BlueCross BlueShield of Tennessee Medical Policy Manual

Whole Exome and Genome Sequencing

Does Not Apply to Commercial Genetic Testing Program effective 6/1/2018


Whole exome sequencing (WES) analyses the portion of the genome that contains protein-coding DNA, known as exons; whole genome sequencing (WGS) analyses both coding and noncoding regions of the genome. WES and WGS have been proposed for use in children presenting with disorders and anomalies that have not been explained by standard clinical workup.  While exons represent only about 2% of the genome, they account for approximately 85% of disease-causing genetic variants.

Genetic counseling is primarily aimed at individuals who are at risk for inherited disorders. Experts recommend formal genetic counseling when genetic testing for an inherited condition is considered.





There are no regulations required by the U.S. Food and Drug Administration (FDA) for genetic testing. Laboratories performing clinical tests must be certified for high complexity testing under the Clinical Laboratory Improvement Amendments (CLIA) of 1988.

Published evidence of well-designed studies in peer review journals is insufficient to determine whether the use of whole genome sequencing tests improve health outcomes.


American College of Medical Genetics and Genomics. (2012). Policy statement. Points to consider in the clinical application of genomic sequencing. Retrieved May 14, 2013 from

American College of Medical Genetics and Genomics. (2014, September). ACMG policy statement: updated recommendations regarding analysis and reporting of secondary findings in clinical genome-scale sequencing. Retrieved June 29, 2017 from 

American College of Medical Genetics and Genomics. (2017, February). Recommendations for reporting of secondary findings in clinical exome and genome sequencing, 2016 update (ACMG SF v2.0): a policy statement of the American College of Medical Genetics and Genomics. Retrieved June 29, 2017 from

BlueCross BlueShield Association. Medical Policy Reference Manual. (10:2017). Whole exome and whole genome sequencing for diagnosis of genetic disorders (2.04.102). Retrieved June 29, 2017 from BlueWeb. (33 articles and/or guidelines reviewed)

Monroe, G., Frederix, G., Savelberg, S., de Vries, T., Duran, K., van der Smagt, J., et. al., (2016, September) Effectiveness of whole-exome sequencing and costs of the traditional diagnostic trajectory in children with intellectual disability. Genetic Medicine. 18(9):949-56. Abstract retrieved July 5, 2017 from PubMed database.

Montenegro, G., Powell, E., Huang, J., Speziani, F., Edwards, Y., Beecham, G., et al. (2011). Exome sequencing allows for rapid gene identification in a Charcot-Marie-Tooth family. Annals of Neurology, 69 (3), 464-470. (Level 4 evidence)

Need, A. C., Shashi, V., Hitomi, Y., Schoch, K. V., McDonald, M. T., et al. (2012). Clinical application of exome sequencing in undiagnosed genetic conditions. Journal of Medical Genetics, 49 (6), 353-361. (Level 4 evidence)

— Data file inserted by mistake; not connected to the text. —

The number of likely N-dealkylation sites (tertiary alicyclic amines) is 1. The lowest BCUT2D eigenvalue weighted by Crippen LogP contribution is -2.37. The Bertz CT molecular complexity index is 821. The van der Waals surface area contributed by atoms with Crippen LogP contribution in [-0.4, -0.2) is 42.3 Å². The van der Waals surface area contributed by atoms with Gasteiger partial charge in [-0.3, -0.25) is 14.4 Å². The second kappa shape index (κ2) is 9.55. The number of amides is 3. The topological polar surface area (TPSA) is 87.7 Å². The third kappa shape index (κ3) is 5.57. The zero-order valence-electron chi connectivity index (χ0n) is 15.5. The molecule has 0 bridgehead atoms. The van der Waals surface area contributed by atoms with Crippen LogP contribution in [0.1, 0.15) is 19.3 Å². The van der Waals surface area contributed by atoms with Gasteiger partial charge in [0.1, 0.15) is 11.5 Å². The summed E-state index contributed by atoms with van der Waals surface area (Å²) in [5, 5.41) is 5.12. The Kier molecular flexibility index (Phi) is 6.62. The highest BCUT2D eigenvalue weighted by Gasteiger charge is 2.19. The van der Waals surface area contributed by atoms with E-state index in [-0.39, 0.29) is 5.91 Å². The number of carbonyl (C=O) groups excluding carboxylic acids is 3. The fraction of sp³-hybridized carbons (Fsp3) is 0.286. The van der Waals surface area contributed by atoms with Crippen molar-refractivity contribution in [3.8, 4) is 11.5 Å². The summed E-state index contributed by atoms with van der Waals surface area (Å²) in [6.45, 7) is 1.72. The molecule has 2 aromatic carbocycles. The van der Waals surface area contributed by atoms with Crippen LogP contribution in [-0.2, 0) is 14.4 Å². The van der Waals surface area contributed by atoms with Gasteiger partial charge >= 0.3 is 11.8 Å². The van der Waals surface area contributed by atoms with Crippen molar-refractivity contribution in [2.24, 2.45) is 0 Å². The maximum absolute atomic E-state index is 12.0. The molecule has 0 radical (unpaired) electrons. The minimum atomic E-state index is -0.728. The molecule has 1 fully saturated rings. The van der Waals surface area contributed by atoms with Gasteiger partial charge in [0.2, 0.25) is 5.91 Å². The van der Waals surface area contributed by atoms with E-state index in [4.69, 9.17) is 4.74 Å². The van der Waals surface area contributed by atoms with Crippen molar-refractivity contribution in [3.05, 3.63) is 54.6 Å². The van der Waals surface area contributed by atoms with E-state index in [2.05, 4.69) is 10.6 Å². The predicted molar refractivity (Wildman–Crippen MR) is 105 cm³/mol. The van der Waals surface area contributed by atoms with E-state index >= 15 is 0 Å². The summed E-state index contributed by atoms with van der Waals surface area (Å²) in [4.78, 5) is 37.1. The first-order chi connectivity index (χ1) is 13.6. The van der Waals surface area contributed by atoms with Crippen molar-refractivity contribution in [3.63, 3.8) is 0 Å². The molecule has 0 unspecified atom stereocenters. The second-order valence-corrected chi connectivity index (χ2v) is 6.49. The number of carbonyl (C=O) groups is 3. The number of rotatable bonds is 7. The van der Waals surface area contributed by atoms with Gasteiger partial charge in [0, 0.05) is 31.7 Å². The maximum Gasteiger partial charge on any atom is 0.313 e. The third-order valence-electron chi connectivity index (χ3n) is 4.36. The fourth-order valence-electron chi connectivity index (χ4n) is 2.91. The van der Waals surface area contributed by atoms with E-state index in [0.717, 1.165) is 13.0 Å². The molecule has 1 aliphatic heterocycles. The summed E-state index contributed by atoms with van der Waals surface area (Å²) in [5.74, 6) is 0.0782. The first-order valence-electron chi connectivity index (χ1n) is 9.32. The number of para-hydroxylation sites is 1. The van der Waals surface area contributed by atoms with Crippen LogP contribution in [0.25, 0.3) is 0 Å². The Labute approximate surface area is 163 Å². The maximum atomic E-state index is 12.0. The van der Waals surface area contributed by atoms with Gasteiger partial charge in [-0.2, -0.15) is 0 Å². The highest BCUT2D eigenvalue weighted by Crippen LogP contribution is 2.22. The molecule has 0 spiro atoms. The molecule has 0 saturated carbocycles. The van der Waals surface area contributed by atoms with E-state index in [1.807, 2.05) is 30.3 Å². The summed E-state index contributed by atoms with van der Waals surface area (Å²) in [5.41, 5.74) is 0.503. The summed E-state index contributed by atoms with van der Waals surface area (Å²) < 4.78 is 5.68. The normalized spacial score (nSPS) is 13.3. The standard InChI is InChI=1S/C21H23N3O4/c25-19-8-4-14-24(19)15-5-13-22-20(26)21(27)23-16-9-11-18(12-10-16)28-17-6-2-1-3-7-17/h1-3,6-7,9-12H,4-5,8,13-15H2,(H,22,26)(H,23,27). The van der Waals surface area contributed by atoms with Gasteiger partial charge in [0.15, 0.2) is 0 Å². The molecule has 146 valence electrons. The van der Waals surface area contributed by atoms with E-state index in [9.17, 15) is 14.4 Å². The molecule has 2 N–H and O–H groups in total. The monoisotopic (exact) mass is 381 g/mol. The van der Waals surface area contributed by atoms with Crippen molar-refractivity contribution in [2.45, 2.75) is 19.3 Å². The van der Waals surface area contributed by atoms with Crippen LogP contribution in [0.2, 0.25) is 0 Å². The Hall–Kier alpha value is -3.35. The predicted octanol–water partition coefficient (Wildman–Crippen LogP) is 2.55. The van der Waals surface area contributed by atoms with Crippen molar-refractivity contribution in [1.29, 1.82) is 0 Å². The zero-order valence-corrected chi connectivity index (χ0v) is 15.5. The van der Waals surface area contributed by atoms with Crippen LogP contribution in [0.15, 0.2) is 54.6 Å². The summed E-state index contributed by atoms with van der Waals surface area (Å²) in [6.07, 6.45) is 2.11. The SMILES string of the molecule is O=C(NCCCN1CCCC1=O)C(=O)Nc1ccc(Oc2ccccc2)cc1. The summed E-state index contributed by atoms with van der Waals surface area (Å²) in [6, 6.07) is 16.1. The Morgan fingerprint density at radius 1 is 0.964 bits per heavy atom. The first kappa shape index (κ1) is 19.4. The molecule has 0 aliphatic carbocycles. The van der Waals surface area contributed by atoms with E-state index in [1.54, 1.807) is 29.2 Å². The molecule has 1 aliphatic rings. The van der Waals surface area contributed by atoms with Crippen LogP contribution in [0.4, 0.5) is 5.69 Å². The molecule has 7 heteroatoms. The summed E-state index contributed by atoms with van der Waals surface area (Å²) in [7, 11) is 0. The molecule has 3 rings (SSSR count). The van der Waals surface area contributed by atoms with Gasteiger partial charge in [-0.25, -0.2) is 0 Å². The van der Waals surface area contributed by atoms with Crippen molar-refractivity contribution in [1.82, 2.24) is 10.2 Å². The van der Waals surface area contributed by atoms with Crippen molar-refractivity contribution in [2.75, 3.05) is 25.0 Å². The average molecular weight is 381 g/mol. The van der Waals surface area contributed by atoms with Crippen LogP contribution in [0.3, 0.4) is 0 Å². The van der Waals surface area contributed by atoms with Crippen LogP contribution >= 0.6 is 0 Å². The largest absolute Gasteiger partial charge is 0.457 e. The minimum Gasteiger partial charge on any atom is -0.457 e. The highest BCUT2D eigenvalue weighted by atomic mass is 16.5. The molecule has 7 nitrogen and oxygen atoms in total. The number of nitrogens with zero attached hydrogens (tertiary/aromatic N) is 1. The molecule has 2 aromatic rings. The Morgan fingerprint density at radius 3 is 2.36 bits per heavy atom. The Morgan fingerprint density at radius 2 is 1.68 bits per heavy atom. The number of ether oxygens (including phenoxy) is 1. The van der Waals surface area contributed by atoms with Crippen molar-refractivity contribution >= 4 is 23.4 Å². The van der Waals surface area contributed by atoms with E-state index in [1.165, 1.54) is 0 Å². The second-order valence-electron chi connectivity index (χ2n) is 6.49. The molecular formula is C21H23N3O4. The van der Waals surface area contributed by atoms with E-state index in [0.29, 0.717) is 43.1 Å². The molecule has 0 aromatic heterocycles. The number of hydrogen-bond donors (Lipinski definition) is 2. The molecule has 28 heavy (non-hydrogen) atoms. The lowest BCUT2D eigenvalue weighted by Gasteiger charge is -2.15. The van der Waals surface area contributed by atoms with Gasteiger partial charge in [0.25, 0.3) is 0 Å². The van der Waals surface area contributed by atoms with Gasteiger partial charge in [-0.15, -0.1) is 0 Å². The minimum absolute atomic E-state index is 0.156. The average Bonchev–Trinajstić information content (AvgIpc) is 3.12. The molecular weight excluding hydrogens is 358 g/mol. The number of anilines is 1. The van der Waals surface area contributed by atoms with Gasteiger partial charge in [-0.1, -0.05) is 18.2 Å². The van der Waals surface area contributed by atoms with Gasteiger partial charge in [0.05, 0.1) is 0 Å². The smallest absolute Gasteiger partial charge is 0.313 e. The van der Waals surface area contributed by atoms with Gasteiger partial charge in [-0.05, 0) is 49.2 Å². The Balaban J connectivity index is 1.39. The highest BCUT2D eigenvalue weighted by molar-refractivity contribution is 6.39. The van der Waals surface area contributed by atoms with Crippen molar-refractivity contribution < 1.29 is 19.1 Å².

Nguyen, M., and Charlebois, K. (2015, October) The clinical utility of whole-exome sequencing in the context of rare diseases - the changing tides of medical practice. Clinical Genetics. 88(4):313-9. Abstract retrieved July 5, 2017 from PubMed database.

Nolan, D., and Carlson, M. (2016, June) Whole exome sequencing in pediatric neurology patients: clinical implications and estimated cost analysis. Journal of Child Neurology. 31(7): 887-94. Abstract retrieved July 5, 2017 from PubMed database.

Rosell, A., Pena, L., Schoch, K., Spillmann, R., Sullivan, J., Hooper, S., et. al. (2016, October) Not the end of the odyssey: parental perceptions of whole exome sequencing (WES) in pediatric undiagnosed disorders. Journal of Genetic Counseling. 25(5):1019-31. Abstract retrieved July 5, 2017 from PubMed database.

Rump, P., Omid, J., van Dijk-Bos, K., Lennart, F.,  Johansson, A.,  van Essen, A., Verjeij, J., et. al., (2016) Whole-exome sequencing is a powerful approach for establishing the etiological diagnosis in patients with intellectual disability and microcephaly. BMC Medical Genomics. (2016)9:7. (Level 4 evidence)

Sener, E. F., Canatan, H., & Ozkul, Y. (2016). Recent advances in autism spectrum disorders: applications of whole exome sequencing technology. Psychiatry Investigation, 13 (3), 255-264. (Level 2 evidence)

Stark, Z., Tan, T., Chong, B., Brett, G., Yap, P., Walsh, M., et. al., (2016, November) A prospective evaluation of whole-exome sequencing as a first tier molecular test in infants with suspected monogenic disorders. Genetic Medicine. 18(1):1090-1096. Abstract retrieved July 5, 2017 from PubMed database.

Technology Evaluation Center. (2013, August). Special report: Exome sequencing for clinical diagnosis of patients with suspected genetic disorders (Vol. 28, No. 3). Chicago: BlueCross BlueShield Association. (61 articles and/or guidelines reviewed)

Thevenon, J., Duffourd, Y., Masurel-Paulet, A., Lefebvre, M., Feillet, F., El Chehadeh-Djebbar, S., et. al. (2016, June) Diagnostic odyssey in severe neurodevelopmental disorders: toward clinical whole-exome sequencing as a first-line diagnostic test. Clinical Genetics. 89(6):700-7. Abstract retrieved July 5, 2017 from PubMed database.

Winifred S. Hayes, Inc. Genetic Test Evaluation (GTE) Indication. (2016, September). Whole genome sequencing fin neonatal and pediatric patients. Retrieved June 29, 2017 from  (27 articles and/or guidelines reviewed)

Winifred S. Hayes, Inc. Genetic Test Evaluation (GTE) Report. (2013, August; last update search August 2014). Whole exome sequencing for noncancer indications. Retrieved May 11, 2015 from  (44 articles and/or guidelines reviewed)

Yu, Y., Wu, B. L., Wu, J., & Shen, Y. (2012). Exome and whole-genome sequencing as clinical tests: A transformative practice in molecular diagnostics. Clinical Chemistry, 58 (11), 1507-1509. (Level 2 evidence)




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